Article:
Feel free to vote for me in the microcontriller contest if you like my project. It would appear that contest might be specific to making things move. So what does this move? It moves the student who stayed up too late doing homework, it moves the parent with a new born child, it moves the Instructables author who was compelled to finish their project against all common sense. It moves what can often be the most immoveable of objects... you.
Direct link to this video http://www.youtube.com/watch?v=szoPO75u46s
Steps 9 and 10 have additional videos.
Some key features:
-Any button press will silence the alarm for 30 seconds so you’re not listening to the buzzing while playing Tetris.
-User can select how long the snooze interval is (with second granularity), how many times you’re allowed to hit snooze (0-255), and whether the snooze interval is from the time the alarm went off or the time the snooze button (any button) is pressed.
-Two separate alarms: One is a traditional alarm that will go off when that time is reached and then disabled for the following days. The other is what I call a “persistent” alarm that goes off at the same time Monday through Friday so isn’t disabled for the following days.
-It uses large numbers for which I was inspired by this Instructable and he got the idea from here .
-It gets power from a base that it sits on but has a rechargeable battery backup so you can tilt the clock without being encumbered by wires. The switching to and recharging of the NiMH battery happens automatically.
-It has a physical key to silence the alarm which is given to your spouse/roommate/parents so the alarm can be silenced with having to play Tetris
-The backlight brightness is user controllable through software and the backlight is turned off when not on the base to conserve power and indicate that external power is absent.
-You can cancel the alarm at any time, even before the snooze intervals have passed, by playing Tetris.
-Four different styles of Tetris, details Step 8.
-When setting the time and alarms instead of the typical adjusting of hours and minutes the user can adjust tens of hours, hours, tens of minutes, minutes, tens of seconds, seconds, tenths of seconds, hundredths of seconds (yes, really) and day of the week. This allows for quick time setting and ability to synchronize easily with another time source. See Step 9 for details.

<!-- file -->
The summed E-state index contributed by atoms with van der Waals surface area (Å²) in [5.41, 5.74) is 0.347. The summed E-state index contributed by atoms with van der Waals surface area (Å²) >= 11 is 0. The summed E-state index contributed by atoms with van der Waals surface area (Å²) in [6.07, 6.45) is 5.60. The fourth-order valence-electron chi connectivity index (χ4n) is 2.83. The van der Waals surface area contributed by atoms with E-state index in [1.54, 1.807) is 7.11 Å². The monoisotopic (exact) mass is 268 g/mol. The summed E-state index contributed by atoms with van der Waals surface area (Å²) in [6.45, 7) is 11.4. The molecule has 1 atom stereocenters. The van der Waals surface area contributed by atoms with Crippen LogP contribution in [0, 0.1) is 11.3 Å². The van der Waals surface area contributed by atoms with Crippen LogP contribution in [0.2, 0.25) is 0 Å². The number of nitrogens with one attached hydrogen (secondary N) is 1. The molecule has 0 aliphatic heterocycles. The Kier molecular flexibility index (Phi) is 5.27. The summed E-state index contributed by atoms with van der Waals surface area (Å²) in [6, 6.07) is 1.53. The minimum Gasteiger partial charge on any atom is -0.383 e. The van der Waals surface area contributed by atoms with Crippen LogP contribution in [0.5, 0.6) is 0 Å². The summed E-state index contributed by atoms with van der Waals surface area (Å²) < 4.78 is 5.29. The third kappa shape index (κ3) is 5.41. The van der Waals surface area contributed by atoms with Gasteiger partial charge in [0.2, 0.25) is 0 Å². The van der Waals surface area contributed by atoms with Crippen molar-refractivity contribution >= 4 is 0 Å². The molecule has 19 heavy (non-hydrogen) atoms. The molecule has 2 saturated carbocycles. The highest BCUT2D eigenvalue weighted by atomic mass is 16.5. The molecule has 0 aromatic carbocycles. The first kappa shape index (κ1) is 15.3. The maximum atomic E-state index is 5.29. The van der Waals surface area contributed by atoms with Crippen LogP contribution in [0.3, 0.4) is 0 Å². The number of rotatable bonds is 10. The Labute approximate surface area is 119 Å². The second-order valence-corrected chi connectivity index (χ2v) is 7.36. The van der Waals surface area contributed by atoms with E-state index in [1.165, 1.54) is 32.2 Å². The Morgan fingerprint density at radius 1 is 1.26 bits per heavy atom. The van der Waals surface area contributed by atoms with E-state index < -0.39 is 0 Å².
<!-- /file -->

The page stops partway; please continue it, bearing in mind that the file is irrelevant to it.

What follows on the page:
Other points of possible interest:
-Use of interrupts, Step 4.
-The best (in my opinion) way to debounce switches, Step 5.
-Use of PROGMEM to store strings to save on memory, Step 7.
-Precise and simple instructions for using the Sparkfun FTDI Basic Breakout board and making a barebones Arduino board, Step 13.
-Keeping time with an Arduino without a separate real time clock, Step 2.
-How to deal with the fact that the Arduino function millis() wraps back to 0 every 50 days or so, Step 2.
This is my very first Arduino project and I have to say it’s a pretty slick environment.
Step 1: Parts
-A way of programming the Arduino. I used Sparkfun’s FTDI Basic Breakout item number DEV-09873 . I had a surprisingly hard time figuring out how to hook up the programmer so I have instructions for that in Step 13. ($22.00)
-A crystal and accompanying capacitors. This and the above two items are all that’s required for a bare bones Arduino. A ceramic resonator won’t work in this application because we’re keeping track of time. I got mine from Digikey part number 300-8437-ND . ($0.63)
-A backlit standard (HD44780) 16x2 LCD display. I got mine from Sure Electronics part number DE-LM12111 . ($5.99)
-Four buttons. I used tactile ones from Digikey part number SW404-ND . ($0.35)
-A buzzer. I used one from Digikey that I got a long time ago for another project so I forget the part number.
-A rechargeable 9v NiMH battery. I got mine from harbor freight part number 97865 . ($9.99 although they have a cheaper, lesser capacity one that was out of stock the day I went)
-A 9v battery clip-style holder, I got mine from Digikey part number 71K-ND . ($0.44)
-A 9v battery contact, I had a couple on hand but I’m pretty sure I originally got them from Digikey.
-A ICL7673 backup battery IC, a wonderful device that automatically switches between two power supplies without an interruption in power to the device and even indicates which power source is currently being used. I got mine from Digikey part number ICL7673CPAZ-ND . ($2.08)
-A 5v voltage regulator, I used a Low Drop Out variety from Digikey part number MC7805CT-BPMS-ND . ($0.56)
-A couple diodes, one for recharging the batter and one to insure against reversing supply power. I used one from Digikey part number 1N4148FS-ND and one from my parts box. Two of the ones from Digikey should work just fine. ($0.14)
-A slew (6 or so) of 0.1uF ceramic disk capacitors. I got mine from Digikey part number 478-5741-ND . ($0.13)
-Various resistors, I got mine from Digikey and from my parts box which was originally stocked from a very worthwhile Radio Shack purchase part number 271-312 . ($9.99)
-A project enclosure from Radio Shack (6x3x2") part number 270-1805 . ($3.99)
-Veroboard (stripboard ), I got mine off Ebay, you can used your favorite board making material from etching copper clad to perfboard . Consider getting some stripboard and the tool for cutting the traces together off of eBay if you're going that route.
-I also used a breadboard for initial testing and cardboard to mock up the enclosure.
-Soldering iron, solder, wire strippers, a rotary tool to make the enclosure, typical stuff.